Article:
Even fewer migrants have been caught attempting to cross the southern U.S. border illegally so far this month, Border Patrol officials said, temporarily easing overcrowding at some of the agency’s detention centers, although officials said it was not clear how much of that was because of Trump’s new policies.
As of this week, the Border Patrol had caught 63,143 migrants in July, on pace to reach from 76,000 to 79,000 by the end of the month, according to Brandon Judd, president of the union that represents agents, the National Border Patrol Council. That’s at least a 17% decrease from June, more than twice the percentage decrease from June to July of last year of about 8%, according to Border Patrol figures. In 2017 and 2016, the number of migrant apprehensions increased from June to July, and in 2015 they remained roughly the same from month to month.
“Some will argue that the summer months is the cause for drops, but these drops by percentage are much greater than the normal summer ebbs and flows,” Judd said, crediting the Remain in Mexico program with deterring would-be migrants and “ramped up enforcement by the Mexican government.”
This week, Mexico’s foreign affairs secretary claimed the number of migrants crossing into the U.S. from Mexico had decreased 36% since officials reached an agreement to avoid tariffs June 7.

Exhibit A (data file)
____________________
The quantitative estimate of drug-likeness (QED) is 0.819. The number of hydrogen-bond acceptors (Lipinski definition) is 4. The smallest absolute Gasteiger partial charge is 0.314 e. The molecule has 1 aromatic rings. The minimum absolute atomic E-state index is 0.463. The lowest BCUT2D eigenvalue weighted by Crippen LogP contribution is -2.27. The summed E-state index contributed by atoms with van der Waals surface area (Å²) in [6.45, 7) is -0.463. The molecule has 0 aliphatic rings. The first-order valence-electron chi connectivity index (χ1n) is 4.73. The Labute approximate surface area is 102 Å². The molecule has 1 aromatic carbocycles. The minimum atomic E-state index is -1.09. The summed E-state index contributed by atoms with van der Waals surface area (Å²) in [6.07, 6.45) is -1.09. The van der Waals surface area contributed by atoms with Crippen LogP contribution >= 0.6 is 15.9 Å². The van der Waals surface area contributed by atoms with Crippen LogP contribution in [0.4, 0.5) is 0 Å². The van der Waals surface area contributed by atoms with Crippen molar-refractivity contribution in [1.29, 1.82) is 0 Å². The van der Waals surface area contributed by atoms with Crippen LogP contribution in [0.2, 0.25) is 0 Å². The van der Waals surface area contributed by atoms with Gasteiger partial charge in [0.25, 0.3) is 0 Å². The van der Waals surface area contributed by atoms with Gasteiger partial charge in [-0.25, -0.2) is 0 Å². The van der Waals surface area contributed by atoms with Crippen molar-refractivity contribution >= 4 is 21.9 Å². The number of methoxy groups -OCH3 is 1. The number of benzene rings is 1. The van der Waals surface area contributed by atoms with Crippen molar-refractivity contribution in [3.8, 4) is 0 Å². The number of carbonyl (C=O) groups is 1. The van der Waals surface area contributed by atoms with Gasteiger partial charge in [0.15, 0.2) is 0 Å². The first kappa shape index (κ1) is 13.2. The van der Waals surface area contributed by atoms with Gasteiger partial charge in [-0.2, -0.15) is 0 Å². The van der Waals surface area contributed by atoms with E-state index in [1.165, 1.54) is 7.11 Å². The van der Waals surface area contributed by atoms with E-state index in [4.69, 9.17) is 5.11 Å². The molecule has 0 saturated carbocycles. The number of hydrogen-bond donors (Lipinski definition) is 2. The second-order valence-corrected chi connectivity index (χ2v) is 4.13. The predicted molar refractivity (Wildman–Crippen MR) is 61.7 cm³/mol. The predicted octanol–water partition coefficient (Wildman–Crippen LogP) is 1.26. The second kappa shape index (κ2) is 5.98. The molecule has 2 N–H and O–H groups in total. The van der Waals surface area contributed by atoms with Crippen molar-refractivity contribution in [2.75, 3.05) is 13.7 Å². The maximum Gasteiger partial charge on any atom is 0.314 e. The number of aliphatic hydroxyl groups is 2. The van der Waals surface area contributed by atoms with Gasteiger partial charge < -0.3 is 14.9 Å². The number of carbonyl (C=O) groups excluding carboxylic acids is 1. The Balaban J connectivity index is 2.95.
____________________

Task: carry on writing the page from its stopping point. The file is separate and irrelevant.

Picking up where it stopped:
Ken Cuccinelli, acting director of U.S. Citizenship and Immigration Services, told the Washington Examiner that the total migrants who arrived at the U.S. border nationwide — both those caught crossing illegally and asylum seekers presenting themselves legally at ports of entry — will likely drop below 80,000 in July, a 25% decrease from June.
Cuccinelli said that the number of migrants arriving at the Mexican border usually drops far less from June to July, about 6%, and credited Mexican officials with increased enforcement near high-traffic areas of south Texas, especially the Rio Grande Valley, which he called “the No. 1 corridor” for illegal immigration.
“The fact that there’s a crackdown no doubt has lead Mexican smugglers to put a lot of their activity on hold,” said Adam Isacson, a senior researcher at WOLA, a Washington-based policy think tank specializing in the Americas.